UPDATE:  May 2013:  In a recent case from Louisiana a Hearing Committee has recommended a reprimand for an attorney based on the fact that his web page stated that he specializes in maritime personal injury and death cases.  See my comment on this new case here.

Is this one of your favorite blogs?

The ABA Journal has started its annual search for the 100 best legal blogs.  You can nominate your favorite blogs by filling out a short form here.   I would be honored if you would consider nominating this blog and/or my Torts blog.

I started this blog a few years ago thinking I would use it to keep my students informed of recent news, but I quickly realized a lot more people have been paying attention to it! One of the most rewarding things about blogging is getting unexpected e-mails from time to time from lawyers, judges, professors and other bloggers with comments, suggestions and ideas.  Needless to say, I will continue to do my best to bring you news and commentary and hope you continue to enjoy the blog.

Tuesday, August 23, 2011

Legal Zoom settles claim of unathorized practice of law

The class action filed in Missouri claiming that LegalZoom.com, which sells do-it-yourself wills, leases and other documents online, is illegally practicing law in the state of Missouri has settled.  The trial had been set to start yesterday but LegalZoom has announced an agreement in principle to settle the lawsuit. LegalZoom says the settlement agreement contains no admission of wrongdoing and lets the company continue offering services to Missouri residents with certain changes.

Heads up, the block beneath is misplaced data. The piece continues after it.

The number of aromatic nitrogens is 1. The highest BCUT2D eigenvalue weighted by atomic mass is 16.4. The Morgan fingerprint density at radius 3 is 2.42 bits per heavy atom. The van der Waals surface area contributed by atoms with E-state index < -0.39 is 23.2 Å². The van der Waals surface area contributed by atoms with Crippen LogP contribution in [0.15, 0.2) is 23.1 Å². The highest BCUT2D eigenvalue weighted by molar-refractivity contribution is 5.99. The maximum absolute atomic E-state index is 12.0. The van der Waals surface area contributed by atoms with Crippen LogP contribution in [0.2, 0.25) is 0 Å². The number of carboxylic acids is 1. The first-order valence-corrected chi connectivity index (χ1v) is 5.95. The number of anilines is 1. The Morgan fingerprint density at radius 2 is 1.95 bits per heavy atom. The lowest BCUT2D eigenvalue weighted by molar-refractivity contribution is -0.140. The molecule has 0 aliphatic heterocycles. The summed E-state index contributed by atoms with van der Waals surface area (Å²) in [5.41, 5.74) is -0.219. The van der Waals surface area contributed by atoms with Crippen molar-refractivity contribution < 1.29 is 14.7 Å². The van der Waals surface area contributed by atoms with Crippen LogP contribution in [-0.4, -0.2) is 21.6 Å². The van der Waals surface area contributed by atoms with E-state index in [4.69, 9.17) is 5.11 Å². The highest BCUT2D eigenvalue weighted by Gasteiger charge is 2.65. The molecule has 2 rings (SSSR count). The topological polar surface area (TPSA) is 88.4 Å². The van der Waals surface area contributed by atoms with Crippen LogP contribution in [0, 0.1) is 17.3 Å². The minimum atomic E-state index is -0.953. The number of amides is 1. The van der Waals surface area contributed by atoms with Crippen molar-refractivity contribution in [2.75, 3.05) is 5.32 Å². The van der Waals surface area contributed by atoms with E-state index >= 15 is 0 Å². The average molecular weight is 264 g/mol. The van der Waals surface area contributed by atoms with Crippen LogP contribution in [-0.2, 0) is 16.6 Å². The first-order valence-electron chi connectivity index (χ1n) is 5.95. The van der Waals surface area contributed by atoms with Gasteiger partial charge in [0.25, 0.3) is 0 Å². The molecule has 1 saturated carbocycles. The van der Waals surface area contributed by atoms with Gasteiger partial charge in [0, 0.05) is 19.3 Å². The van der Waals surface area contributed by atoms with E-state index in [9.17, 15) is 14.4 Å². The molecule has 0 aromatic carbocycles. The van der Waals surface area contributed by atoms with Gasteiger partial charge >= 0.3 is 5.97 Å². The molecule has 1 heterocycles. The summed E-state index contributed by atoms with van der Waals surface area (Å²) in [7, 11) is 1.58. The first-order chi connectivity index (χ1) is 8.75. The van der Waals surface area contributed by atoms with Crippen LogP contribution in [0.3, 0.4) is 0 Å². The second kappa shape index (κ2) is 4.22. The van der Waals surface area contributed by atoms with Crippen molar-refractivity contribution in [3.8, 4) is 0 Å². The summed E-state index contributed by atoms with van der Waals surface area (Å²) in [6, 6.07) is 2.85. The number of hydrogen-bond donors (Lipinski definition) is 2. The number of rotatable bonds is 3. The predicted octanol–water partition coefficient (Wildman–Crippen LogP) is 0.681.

Go here for my original post on the case where you can find a copy of the complaint and more links.

This is not a new issue. In fact, back in November 2010, the Pennsylvania Bar issued an opinion concluding that many online legal document preparation services, including many of the services provided by LegalZoom, constitute the unauthorized practice of law. The opinion is avaliable here. LegalZoom's response to it is available here.

Sources: The Wall Street Journal law blog, AP

Friday, August 19, 2011

Prosecutors respond to Roger Clemens' argument against re-trial

A few weeks ago I reported (here) that the lawyers for Roger Clemens asked the court to prohibit prosecutors from putting the former baseball star on trial again, saying the government engaged in intentional misconduct and should be punished.  In response, prosecutors have filed a brief arguing that Clemens is "seeking to gain an unwarranted windfall" from an "inadvertent error."  Go here for the full story.  Go here for a copy of the brief.  The motions will de discussed at a motion hearing scheduled for Sept. 2.